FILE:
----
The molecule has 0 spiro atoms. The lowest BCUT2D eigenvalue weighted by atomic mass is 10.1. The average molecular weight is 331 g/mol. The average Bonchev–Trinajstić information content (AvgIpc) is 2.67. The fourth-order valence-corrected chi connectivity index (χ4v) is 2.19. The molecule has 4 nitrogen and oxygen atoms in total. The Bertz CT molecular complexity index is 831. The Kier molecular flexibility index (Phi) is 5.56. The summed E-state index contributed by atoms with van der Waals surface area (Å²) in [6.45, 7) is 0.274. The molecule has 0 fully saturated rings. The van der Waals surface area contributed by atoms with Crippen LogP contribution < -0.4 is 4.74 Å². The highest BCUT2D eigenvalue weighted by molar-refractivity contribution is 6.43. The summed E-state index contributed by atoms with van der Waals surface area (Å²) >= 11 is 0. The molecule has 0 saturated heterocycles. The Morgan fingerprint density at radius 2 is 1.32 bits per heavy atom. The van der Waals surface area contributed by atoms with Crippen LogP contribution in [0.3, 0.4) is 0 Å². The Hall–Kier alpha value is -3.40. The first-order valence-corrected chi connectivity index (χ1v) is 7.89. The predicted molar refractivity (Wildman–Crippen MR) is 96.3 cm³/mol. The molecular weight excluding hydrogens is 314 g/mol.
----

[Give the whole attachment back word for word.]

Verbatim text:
The molecule has 0 spiro atoms. The lowest BCUT2D eigenvalue weighted by atomic mass is 10.1. The average molecular weight is 331 g/mol. The average Bonchev–Trinajstić information content (AvgIpc) is 2.67. The fourth-order valence-corrected chi connectivity index (χ4v) is 2.19. The molecule has 4 nitrogen and oxygen atoms in total. The Bertz CT molecular complexity index is 831. The Kier molecular flexibility index (Phi) is 5.56. The summed E-state index contributed by atoms with van der Waals surface area (Å²) in [6.45, 7) is 0.274. The molecule has 0 fully saturated rings. The van der Waals surface area contributed by atoms with Crippen LogP contribution < -0.4 is 4.74 Å². The highest BCUT2D eigenvalue weighted by molar-refractivity contribution is 6.43. The summed E-state index contributed by atoms with van der Waals surface area (Å²) >= 11 is 0. The molecule has 0 saturated heterocycles. The Morgan fingerprint density at radius 2 is 1.32 bits per heavy atom. The van der Waals surface area contributed by atoms with Crippen LogP contribution in [0.3, 0.4) is 0 Å². The Hall–Kier alpha value is -3.40. The first-order valence-corrected chi connectivity index (χ1v) is 7.89. The predicted molar refractivity (Wildman–Crippen MR) is 96.3 cm³/mol. The molecular weight excluding hydrogens is 314 g/mol.